[Taxacom] Clade age

Richard Jensen rjensen at saintmarys.edu
Mon Nov 14 14:35:13 CST 2011

> I only used science as an example, but you are, of course, right: it 
> is a human construct and requires a definition.
> I disagree with the idea that species names are merely diagnoses.  
> Species names are connotative, just as Linnaeus suggested.  And, as I 
> argued in my paper in Cladistics, species names are not proper names, 
> as the latter are commonly defined.  Species are natural constructs 
> and can be defined by possession of certain properties, whether these 
> be phenotypic traits or evolutionary origins.  Just as "triangle" is a 
> shorthand expression for a two-dimensional construct defined by a 
> given set of attributes,  "Homo sapiens" is a shorthand expression for 
> a natural entity defined by a given set of attributes.
> Cheers,
> Dick
> On 11/14/2011 1:03 PM, Curtis Clark wrote:
>> On 11/14/2011 8:40 AM, Richard Jensen wrote:
>>> Unfortunately, the one thing you and John agree on is a mistake.
>>> Definitions do matter.  They are essential for understandable
>>> communication.  If you are allowed to define "science" by your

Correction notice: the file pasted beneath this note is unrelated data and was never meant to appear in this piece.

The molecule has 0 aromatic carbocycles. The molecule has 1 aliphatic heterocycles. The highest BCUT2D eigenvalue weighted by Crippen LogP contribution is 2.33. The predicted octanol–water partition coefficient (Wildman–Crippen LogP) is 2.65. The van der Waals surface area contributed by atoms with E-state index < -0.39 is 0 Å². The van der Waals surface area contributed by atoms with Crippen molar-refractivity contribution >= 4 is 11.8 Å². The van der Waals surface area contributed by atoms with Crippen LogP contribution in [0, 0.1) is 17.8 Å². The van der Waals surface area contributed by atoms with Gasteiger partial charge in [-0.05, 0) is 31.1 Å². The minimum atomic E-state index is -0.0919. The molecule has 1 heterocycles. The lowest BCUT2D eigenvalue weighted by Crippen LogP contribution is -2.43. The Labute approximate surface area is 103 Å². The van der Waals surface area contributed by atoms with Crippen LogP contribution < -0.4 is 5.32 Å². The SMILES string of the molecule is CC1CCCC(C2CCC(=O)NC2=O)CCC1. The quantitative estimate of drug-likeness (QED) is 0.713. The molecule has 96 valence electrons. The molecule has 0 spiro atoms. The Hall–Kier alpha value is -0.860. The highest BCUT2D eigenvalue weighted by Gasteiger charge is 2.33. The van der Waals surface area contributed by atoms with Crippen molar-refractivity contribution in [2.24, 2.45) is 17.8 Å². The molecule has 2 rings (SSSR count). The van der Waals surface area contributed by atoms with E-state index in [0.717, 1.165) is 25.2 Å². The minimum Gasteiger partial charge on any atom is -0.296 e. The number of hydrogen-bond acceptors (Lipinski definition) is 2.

>>> criteria,
>>> and I am allowed to define it by a different set of properties, then 
>>> how
>>> can we ever communicate effectively?
>> Science is a human construct, and of course needs to be defined for 
>> effective discourse.
>> Many of us consider "carbon" to be a natural entity that exists 
>> independent of human perception. We could define it as all atoms with 
>> six protons, and as a "working definition", that's fine, but it's 
>> really a diagnosis, a summarization of a consistent observation.
>> Many of us consider "species" to be natural groupings of organisms 
>> that exist independent of human perception. It has been a while since 
>> scientists tried to define individual species (Linnaeus was one of 
>> the last famous examples), but people still try to define the 
>> "species concept". It seems to me a diagnosis is again the best 
>> approach: what are the commonalities of the entities we call species? 
>> Any single species "definition" will invariably leave out an entity 
>> that some group of competent biologists calls a species. And by 
>> defining "species", we end up knowing only what we know about it, 
>> without an easy route to learning more.
>>> John has made this argument before and it appears to be part of the
>>> problem in communicating with him.  His definitions often are quite
>>> different from those that many (most!) of us use and that only 
>>> serves to
>>> create confusion and a lot of unnecessary exchanges on Taxacom.
>> John plays fast and loose with definitions of human constructs. I 
>> agree that this impedes communication, and I have called him out on 
>> it. But to me this is quite different from defining or refusing to 
>> define observed entities in nature.

Curtis Clark http://www.csupomona.edu/~jcclark/
Professor, Biological Sciences                   +1 909 979 6371

Richard J. Jensen, Professor
Department of Biology
Saint Mary's College
Notre Dame, IN 46556
Tel: 574-284-4674

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